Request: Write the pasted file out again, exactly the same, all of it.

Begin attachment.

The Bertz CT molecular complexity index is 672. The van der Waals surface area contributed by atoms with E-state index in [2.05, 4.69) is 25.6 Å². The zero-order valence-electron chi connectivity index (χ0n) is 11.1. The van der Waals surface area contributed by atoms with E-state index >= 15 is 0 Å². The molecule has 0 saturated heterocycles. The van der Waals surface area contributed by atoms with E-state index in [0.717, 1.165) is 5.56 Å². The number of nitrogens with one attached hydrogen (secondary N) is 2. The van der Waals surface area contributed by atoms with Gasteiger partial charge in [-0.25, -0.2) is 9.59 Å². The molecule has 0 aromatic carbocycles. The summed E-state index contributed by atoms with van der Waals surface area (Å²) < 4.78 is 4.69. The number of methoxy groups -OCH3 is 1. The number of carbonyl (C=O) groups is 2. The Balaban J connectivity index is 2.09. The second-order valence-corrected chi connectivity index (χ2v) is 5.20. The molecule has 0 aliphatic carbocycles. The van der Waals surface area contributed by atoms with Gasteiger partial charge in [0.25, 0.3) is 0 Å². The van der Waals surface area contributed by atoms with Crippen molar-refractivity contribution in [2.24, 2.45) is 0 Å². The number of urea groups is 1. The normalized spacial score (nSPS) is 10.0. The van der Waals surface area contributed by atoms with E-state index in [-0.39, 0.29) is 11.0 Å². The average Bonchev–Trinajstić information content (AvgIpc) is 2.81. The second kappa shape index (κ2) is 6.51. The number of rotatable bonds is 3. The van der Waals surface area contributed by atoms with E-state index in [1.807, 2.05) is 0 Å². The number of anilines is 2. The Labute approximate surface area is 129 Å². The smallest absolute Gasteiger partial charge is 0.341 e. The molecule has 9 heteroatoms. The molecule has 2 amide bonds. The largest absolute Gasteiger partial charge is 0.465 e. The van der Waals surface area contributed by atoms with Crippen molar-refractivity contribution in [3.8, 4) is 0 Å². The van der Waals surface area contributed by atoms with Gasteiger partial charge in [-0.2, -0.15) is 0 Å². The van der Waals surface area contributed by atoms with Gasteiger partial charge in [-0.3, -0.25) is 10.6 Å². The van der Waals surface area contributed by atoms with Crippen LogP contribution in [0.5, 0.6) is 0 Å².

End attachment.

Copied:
The Bertz CT molecular complexity index is 672. The van der Waals surface area contributed by atoms with E-state index in [2.05, 4.69) is 25.6 Å². The zero-order valence-electron chi connectivity index (χ0n) is 11.1. The van der Waals surface area contributed by atoms with E-state index >= 15 is 0 Å². The molecule has 0 saturated heterocycles. The van der Waals surface area contributed by atoms with E-state index in [0.717, 1.165) is 5.56 Å². The number of nitrogens with one attached hydrogen (secondary N) is 2. The van der Waals surface area contributed by atoms with Gasteiger partial charge in [-0.25, -0.2) is 9.59 Å². The molecule has 0 aromatic carbocycles. The summed E-state index contributed by atoms with van der Waals surface area (Å²) < 4.78 is 4.69. The number of methoxy groups -OCH3 is 1. The number of carbonyl (C=O) groups is 2. The Balaban J connectivity index is 2.09. The second-order valence-corrected chi connectivity index (χ2v) is 5.20. The molecule has 0 aliphatic carbocycles. The van der Waals surface area contributed by atoms with Gasteiger partial charge in [0.25, 0.3) is 0 Å². The van der Waals surface area contributed by atoms with Crippen molar-refractivity contribution in [2.24, 2.45) is 0 Å². The number of urea groups is 1. The normalized spacial score (nSPS) is 10.0. The van der Waals surface area contributed by atoms with E-state index in [-0.39, 0.29) is 11.0 Å². The average Bonchev–Trinajstić information content (AvgIpc) is 2.81. The second kappa shape index (κ2) is 6.51. The number of rotatable bonds is 3. The van der Waals surface area contributed by atoms with E-state index in [1.807, 2.05) is 0 Å². The number of anilines is 2. The Labute approximate surface area is 129 Å². The smallest absolute Gasteiger partial charge is 0.341 e. The molecule has 9 heteroatoms. The molecule has 2 amide bonds. The largest absolute Gasteiger partial charge is 0.465 e. The van der Waals surface area contributed by atoms with Crippen molar-refractivity contribution in [3.8, 4) is 0 Å². The van der Waals surface area contributed by atoms with Gasteiger partial charge in [-0.2, -0.15) is 0 Å². The van der Waals surface area contributed by atoms with Gasteiger partial charge in [-0.3, -0.25) is 10.6 Å². The van der Waals surface area contributed by atoms with Crippen LogP contribution in [0.5, 0.6) is 0 Å².